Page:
Each of these types will protect a circuit from excessive continuous current, but act very differently under surge or short time conditions. The fitting of the wrong type could mean no protection at all is being provided, or fuses that keep "blowing" for no apparent reason.
Let’s take a detailed look at each type. The blowing time in seconds plotted against percentage overload for the three main types of fuse mentioned above is shown.



It can be seen that up to 100 per cent overload there is very little difference between the three types. But if we take a current overload of say 500 per cent we can see that the fast acting fuse blows in 0.001 seconds (a millisecond) and the slow-blow in about 2 seconds with the normal acting fuse at about 0.01 seconds. Quite a considerable difference between the three types. In fact the ratios (taking our normal acting fuse as the reference) work out at one tenth of the time for our fast acting fuse and 200 times longer for our slow-blow type! A very big difference indeed and more than enough to ‘release the smoke’ in expensive semiconductors under fault conditions.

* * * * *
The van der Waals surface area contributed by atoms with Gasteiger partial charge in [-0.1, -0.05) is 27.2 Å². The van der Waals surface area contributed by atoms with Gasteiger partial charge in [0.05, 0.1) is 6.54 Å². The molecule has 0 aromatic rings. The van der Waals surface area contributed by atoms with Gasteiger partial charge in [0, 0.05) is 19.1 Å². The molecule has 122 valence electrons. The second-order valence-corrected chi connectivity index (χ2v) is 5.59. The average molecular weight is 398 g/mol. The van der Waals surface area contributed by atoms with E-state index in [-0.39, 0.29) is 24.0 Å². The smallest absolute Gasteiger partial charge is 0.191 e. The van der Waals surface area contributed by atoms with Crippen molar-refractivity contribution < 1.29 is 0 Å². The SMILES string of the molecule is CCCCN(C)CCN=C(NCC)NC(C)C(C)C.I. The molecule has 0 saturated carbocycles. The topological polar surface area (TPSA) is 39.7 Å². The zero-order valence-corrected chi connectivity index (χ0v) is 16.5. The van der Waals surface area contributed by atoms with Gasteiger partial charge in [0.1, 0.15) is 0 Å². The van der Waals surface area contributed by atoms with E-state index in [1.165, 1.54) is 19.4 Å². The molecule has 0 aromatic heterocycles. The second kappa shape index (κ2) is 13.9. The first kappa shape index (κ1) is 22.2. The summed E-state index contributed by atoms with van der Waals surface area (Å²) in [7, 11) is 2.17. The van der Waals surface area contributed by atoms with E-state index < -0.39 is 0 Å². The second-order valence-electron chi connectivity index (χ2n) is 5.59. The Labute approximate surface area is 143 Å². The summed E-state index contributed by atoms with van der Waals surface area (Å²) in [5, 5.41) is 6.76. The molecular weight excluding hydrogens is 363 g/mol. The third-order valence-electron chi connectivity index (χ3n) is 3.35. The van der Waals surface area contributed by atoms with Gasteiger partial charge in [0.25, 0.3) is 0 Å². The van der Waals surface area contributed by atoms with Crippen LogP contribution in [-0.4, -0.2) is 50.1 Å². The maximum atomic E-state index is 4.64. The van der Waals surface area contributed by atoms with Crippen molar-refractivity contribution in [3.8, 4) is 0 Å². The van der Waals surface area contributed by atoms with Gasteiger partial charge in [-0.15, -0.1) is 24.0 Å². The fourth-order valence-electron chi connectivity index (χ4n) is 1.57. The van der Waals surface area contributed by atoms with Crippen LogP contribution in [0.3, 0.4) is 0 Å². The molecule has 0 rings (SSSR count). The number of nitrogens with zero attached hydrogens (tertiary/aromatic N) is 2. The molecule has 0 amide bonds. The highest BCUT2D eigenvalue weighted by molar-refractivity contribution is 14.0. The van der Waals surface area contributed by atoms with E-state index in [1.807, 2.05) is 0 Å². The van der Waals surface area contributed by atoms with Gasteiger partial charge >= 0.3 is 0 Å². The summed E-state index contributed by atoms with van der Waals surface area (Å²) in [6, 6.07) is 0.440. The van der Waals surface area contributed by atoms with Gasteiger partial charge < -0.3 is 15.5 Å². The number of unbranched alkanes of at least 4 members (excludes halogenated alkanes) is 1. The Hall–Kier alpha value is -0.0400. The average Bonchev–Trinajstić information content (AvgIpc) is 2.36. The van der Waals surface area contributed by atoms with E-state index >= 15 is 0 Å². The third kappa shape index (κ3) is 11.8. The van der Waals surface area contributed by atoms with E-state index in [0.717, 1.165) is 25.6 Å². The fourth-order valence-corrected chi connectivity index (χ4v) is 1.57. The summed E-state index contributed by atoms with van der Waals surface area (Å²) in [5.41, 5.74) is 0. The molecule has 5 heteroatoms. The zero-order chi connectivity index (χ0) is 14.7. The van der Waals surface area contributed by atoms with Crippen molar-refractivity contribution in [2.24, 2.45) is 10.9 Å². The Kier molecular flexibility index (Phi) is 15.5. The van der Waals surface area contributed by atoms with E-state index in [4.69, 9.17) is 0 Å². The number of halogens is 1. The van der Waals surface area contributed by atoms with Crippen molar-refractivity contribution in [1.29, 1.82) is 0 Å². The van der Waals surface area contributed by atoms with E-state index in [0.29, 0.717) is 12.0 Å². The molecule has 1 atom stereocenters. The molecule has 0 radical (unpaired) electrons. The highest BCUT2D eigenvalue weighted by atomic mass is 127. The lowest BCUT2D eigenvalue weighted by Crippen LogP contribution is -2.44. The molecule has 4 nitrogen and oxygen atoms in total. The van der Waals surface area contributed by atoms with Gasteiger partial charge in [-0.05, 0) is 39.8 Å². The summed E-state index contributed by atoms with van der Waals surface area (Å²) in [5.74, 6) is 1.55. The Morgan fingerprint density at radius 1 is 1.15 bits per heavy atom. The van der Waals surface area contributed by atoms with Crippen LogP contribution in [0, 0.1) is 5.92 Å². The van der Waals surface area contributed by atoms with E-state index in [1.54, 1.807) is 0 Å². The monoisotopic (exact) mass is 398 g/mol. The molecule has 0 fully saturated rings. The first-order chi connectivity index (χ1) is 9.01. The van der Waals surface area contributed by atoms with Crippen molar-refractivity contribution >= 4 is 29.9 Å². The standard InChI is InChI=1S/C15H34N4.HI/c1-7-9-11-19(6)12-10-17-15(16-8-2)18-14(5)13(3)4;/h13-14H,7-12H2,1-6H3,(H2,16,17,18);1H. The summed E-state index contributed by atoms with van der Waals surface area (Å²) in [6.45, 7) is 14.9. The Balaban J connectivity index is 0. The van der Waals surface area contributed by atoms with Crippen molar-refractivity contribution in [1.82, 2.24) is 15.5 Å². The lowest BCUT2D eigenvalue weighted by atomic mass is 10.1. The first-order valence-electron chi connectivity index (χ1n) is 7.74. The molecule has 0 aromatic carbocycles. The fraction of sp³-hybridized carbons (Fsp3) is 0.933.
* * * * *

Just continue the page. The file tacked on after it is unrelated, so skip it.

Temperature also has an effect on the current rating. As the ambient temperature becomes lower the amount of current required to "blow" a fuse becomes higher and this can make a considerable difference to the blowing times under surge conditions.
Ah, you may be thinking, let's use a fast acting fuse all the time and be safe. Regretfully this is not practical as many circuits have a high surge current when first switching on, or switching to change operating conditions.


Construction

Let us now consider the construction of a typical cartridge fuse. First it has to have a body or barrel and this is normally made of glass or ceramic material. The barrel will have some form of termination at each end, usually brass or copper, which has been plated to prevent corrosion. The fuse element will be connected between the two end terminations and enclosed within the barrel. 
It will consist of a single wire in the case of a quick acting fuse, or may be one or more wires arranged in a specific way for delay and anti-surge types. Sometimes a filler is used to modify the action of the fuse and this may be sand or quartz powder. This filler will absorb the energy of the arc when the current is interrupted.